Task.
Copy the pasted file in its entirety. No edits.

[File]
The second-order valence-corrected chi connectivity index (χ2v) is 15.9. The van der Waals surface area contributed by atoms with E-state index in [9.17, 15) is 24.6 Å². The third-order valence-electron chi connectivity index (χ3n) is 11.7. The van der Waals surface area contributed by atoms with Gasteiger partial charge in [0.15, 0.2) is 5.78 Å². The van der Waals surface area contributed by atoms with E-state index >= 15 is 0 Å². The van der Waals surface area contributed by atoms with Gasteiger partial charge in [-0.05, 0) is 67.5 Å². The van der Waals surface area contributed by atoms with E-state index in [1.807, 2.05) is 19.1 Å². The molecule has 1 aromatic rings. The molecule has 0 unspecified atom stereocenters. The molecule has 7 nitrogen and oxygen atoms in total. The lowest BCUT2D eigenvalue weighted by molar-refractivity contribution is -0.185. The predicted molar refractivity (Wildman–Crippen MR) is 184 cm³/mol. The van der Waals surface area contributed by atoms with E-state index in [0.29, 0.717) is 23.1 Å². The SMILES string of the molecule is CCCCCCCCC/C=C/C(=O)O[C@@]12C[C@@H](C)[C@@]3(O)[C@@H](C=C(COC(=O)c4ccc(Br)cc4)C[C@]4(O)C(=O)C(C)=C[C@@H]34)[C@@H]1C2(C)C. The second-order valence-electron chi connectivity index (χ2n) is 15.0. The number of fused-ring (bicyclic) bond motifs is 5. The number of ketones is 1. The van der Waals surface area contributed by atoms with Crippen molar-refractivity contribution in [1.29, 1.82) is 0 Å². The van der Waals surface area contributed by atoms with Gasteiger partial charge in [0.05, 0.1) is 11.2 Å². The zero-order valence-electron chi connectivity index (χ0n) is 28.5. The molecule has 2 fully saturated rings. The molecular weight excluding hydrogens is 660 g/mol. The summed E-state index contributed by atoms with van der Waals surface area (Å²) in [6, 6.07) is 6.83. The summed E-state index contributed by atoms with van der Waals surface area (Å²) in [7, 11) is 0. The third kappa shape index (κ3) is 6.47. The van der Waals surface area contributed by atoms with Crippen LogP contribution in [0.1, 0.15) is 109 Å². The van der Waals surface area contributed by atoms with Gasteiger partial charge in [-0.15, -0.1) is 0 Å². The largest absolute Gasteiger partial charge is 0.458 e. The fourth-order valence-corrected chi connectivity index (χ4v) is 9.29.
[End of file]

The second-order valence-corrected chi connectivity index (χ2v) is 15.9. The van der Waals surface area contributed by atoms with E-state index in [9.17, 15) is 24.6 Å². The third-order valence-electron chi connectivity index (χ3n) is 11.7. The van der Waals surface area contributed by atoms with Gasteiger partial charge in [0.15, 0.2) is 5.78 Å². The van der Waals surface area contributed by atoms with E-state index >= 15 is 0 Å². The van der Waals surface area contributed by atoms with Gasteiger partial charge in [-0.05, 0) is 67.5 Å². The van der Waals surface area contributed by atoms with E-state index in [1.807, 2.05) is 19.1 Å². The molecule has 1 aromatic rings. The molecule has 0 unspecified atom stereocenters. The molecule has 7 nitrogen and oxygen atoms in total. The lowest BCUT2D eigenvalue weighted by molar-refractivity contribution is -0.185. The predicted molar refractivity (Wildman–Crippen MR) is 184 cm³/mol. The van der Waals surface area contributed by atoms with E-state index in [0.29, 0.717) is 23.1 Å². The SMILES string of the molecule is CCCCCCCCC/C=C/C(=O)O[C@@]12C[C@@H](C)[C@@]3(O)[C@@H](C=C(COC(=O)c4ccc(Br)cc4)C[C@]4(O)C(=O)C(C)=C[C@@H]34)[C@@H]1C2(C)C. The second-order valence-electron chi connectivity index (χ2n) is 15.0. The number of fused-ring (bicyclic) bond motifs is 5. The number of ketones is 1. The van der Waals surface area contributed by atoms with Crippen molar-refractivity contribution in [1.29, 1.82) is 0 Å². The van der Waals surface area contributed by atoms with Gasteiger partial charge in [0.05, 0.1) is 11.2 Å². The zero-order valence-electron chi connectivity index (χ0n) is 28.5. The molecule has 2 fully saturated rings. The molecular weight excluding hydrogens is 660 g/mol. The summed E-state index contributed by atoms with van der Waals surface area (Å²) in [6, 6.07) is 6.83. The summed E-state index contributed by atoms with van der Waals surface area (Å²) in [7, 11) is 0. The third kappa shape index (κ3) is 6.47. The van der Waals surface area contributed by atoms with Crippen LogP contribution in [0.1, 0.15) is 109 Å². The van der Waals surface area contributed by atoms with Gasteiger partial charge in [-0.15, -0.1) is 0 Å². The largest absolute Gasteiger partial charge is 0.458 e. The fourth-order valence-corrected chi connectivity index (χ4v) is 9.29.